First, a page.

There are many legal lessons to be learned by comparing the Casey Anthony case to the Trayvon Martin case. Despite all the public outcry in the Casey Anthony case, there was much less evidence than in the Trayvon Martin case. The Trayvon Martin case has mounds of evidence compared to the scant circumstantial evidence available in the Anthony case. In Casey Anthony’s case, there was no direct connection to the killing of the victim, Caylee, to the alleged killer—her mother. In Trayvon’s case, we know that George Zimmerman killed him. He admitted to shooting and killing Trayvon Martin, albeit in alleged self-defense.
In the Casey Anthony case, there was no cause of death. In Trayvon Martin, we know a single gunshot wound was the cause of death. In the Casey Anthony case, there were no eyewitnesses. In Trayvon’s case, we have an audio witness, in the 911 operator who listens to Zimmerman and tells Zimmerman to refrain from following Trayvon. There have been other witnesses, among them Trayvon’s girlfriend who spoke to him by cell phone during the night of the killing.
The evidence in the Casey Anthony case amounted to partying and tattoos and a missing daughter found dead. And yet, there was probably never even a suggestion that the charges would not be brought. And the prosecutor sought the death penalty for Casey Anthony. In Trayvon’s killing, the police and prosecutors haven’t even so much as charged Zimmerman with manslaughter over a month after his murder.
Zimmerman is in hiding somewhere much like Casey Anthony. Both are in hiding due to public outcry against them. The only difference is Casey Anthony had a trial first and was found not guilty. George Zimmerman hasn’t even been charged yet and is in hiding. For all the lack of evidence in the Casey Anthony case, the prosecutor still brought charges for a jury to hear the evidence and render a verdict. And that’s exactly what the supporters of Trayvon Martin want—a jury to hear the evidence and render a verdict. So what’s the difference between the two cases?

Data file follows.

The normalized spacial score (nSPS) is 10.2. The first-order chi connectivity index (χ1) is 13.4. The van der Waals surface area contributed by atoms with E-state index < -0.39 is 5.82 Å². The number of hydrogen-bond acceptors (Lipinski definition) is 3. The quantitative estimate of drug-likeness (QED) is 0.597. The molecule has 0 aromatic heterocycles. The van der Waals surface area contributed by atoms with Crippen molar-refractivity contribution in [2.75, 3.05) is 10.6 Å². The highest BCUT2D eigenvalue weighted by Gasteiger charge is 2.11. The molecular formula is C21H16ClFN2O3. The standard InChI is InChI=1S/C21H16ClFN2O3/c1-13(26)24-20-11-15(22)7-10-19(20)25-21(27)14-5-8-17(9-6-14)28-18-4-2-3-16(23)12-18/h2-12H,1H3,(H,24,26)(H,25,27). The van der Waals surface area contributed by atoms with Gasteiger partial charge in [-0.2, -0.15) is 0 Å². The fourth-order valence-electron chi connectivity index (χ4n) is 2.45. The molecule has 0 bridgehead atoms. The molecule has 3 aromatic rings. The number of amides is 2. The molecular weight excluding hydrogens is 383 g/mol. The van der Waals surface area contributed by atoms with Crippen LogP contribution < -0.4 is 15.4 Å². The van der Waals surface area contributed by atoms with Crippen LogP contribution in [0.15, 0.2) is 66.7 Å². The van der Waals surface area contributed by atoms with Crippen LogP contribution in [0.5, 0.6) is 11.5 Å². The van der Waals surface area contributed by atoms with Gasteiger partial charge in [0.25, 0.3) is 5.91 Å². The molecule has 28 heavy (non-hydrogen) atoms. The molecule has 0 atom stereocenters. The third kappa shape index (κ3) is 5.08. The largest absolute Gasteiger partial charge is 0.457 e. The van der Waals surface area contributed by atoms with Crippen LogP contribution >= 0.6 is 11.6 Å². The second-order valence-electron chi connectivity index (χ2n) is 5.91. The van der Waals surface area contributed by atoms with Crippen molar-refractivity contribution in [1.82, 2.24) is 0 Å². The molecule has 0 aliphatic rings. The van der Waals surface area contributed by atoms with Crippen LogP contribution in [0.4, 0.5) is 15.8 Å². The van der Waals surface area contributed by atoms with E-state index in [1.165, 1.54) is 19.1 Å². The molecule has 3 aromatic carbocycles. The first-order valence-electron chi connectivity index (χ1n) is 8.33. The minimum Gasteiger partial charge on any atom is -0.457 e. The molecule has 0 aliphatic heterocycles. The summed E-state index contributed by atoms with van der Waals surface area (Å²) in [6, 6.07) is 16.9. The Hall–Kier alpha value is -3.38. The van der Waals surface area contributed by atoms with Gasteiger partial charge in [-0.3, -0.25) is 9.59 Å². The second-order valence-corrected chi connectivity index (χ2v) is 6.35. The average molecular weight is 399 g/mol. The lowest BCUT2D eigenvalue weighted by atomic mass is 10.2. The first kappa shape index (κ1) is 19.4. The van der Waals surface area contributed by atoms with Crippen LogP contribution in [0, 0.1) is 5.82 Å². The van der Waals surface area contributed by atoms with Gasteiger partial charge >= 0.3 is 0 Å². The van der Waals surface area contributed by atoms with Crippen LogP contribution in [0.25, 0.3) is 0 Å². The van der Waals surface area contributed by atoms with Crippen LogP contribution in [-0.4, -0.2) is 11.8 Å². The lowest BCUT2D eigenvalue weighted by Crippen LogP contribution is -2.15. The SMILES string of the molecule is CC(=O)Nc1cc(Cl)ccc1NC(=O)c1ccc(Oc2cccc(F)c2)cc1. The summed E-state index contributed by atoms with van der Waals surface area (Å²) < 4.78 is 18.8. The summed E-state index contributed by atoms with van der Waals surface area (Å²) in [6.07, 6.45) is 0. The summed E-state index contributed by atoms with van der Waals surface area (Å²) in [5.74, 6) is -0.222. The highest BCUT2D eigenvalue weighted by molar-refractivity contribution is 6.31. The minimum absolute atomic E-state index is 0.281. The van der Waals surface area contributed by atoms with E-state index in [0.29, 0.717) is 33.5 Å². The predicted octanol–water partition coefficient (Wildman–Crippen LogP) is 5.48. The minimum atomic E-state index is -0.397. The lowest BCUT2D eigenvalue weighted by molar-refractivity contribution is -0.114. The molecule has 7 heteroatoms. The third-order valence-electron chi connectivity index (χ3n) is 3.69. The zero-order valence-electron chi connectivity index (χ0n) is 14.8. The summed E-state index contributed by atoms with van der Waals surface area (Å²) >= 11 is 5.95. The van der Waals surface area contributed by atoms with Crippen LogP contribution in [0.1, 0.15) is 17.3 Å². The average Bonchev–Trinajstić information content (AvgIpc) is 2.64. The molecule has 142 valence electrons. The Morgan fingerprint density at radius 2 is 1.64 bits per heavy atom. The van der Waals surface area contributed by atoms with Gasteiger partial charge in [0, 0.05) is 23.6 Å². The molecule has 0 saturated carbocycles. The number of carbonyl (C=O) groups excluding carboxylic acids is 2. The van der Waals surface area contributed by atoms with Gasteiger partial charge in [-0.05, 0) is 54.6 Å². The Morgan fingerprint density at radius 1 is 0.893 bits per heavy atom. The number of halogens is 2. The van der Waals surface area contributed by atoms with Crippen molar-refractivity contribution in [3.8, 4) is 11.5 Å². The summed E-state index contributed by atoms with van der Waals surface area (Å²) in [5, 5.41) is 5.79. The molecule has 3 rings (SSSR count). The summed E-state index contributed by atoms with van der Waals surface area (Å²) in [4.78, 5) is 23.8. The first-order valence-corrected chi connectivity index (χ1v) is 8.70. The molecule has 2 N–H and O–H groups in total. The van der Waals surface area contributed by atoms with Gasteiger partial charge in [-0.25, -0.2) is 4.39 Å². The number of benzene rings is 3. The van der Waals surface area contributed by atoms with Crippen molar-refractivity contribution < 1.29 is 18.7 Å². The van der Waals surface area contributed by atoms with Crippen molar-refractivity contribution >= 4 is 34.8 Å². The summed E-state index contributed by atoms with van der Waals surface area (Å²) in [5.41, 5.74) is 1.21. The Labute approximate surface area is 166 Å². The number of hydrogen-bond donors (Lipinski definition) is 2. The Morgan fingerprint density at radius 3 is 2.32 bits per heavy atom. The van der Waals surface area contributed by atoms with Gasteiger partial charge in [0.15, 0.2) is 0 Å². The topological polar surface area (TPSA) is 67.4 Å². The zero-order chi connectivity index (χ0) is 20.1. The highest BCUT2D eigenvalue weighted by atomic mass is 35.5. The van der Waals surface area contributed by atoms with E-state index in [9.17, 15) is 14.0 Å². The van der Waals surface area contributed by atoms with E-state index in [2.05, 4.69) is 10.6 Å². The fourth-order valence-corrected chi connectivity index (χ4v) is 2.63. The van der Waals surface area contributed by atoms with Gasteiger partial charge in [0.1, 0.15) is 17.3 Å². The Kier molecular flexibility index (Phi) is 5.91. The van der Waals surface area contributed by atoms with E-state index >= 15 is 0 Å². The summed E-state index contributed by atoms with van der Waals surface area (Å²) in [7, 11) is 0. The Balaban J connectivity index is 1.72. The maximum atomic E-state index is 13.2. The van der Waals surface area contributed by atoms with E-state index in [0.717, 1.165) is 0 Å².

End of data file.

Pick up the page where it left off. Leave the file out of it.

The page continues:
Nancy Grace nearly prosecuted and convicted Casey Anthony in the press. Yet, she has hardly raised a whimper for Trayvon Martin. Are the lack of charges and same shortage of Grace’s coverage due to the unspoken sentiment felt by some that a life of a little white girl in Florida is worth more than a black teenager in a hoodie in Florida? Judging by how the prosecutor and police handled the two cases in such different ways, one can see how some could come to that conclusion.
The scales of justice are supposed to be equally balanced. Yet, when we compare situations like Trayvon Martin to a Casey Anthony case, we can see the scales are sometimes tilted and not weighed equally. Lady Justice is supposed to be blind. Sometimes I wonder if she has sight. Justice should be fair and impartial. And killers should not be allowed to hide with the consent of the police and prosecutors. As a former felony prosecutor, I have seen injustices in the criminal system. I still hope for the system to be fair and impartial. And I hope for justice for Trayvon Martin.
Debbie Hines is a lawyer, former prosecutor and legal /political commentator appearing in national and local media including CNN, the Michael Eric Dyson Show, XM Sirius radio, NBC , ABC and CBS affiliates, NPR, the Wall Street Journal, Washington Post, USA Today, Black Enterprise among others. She founded LegalSpeaks, a progressive blog on women and race in law and politics. She also writes for the Huffington Post.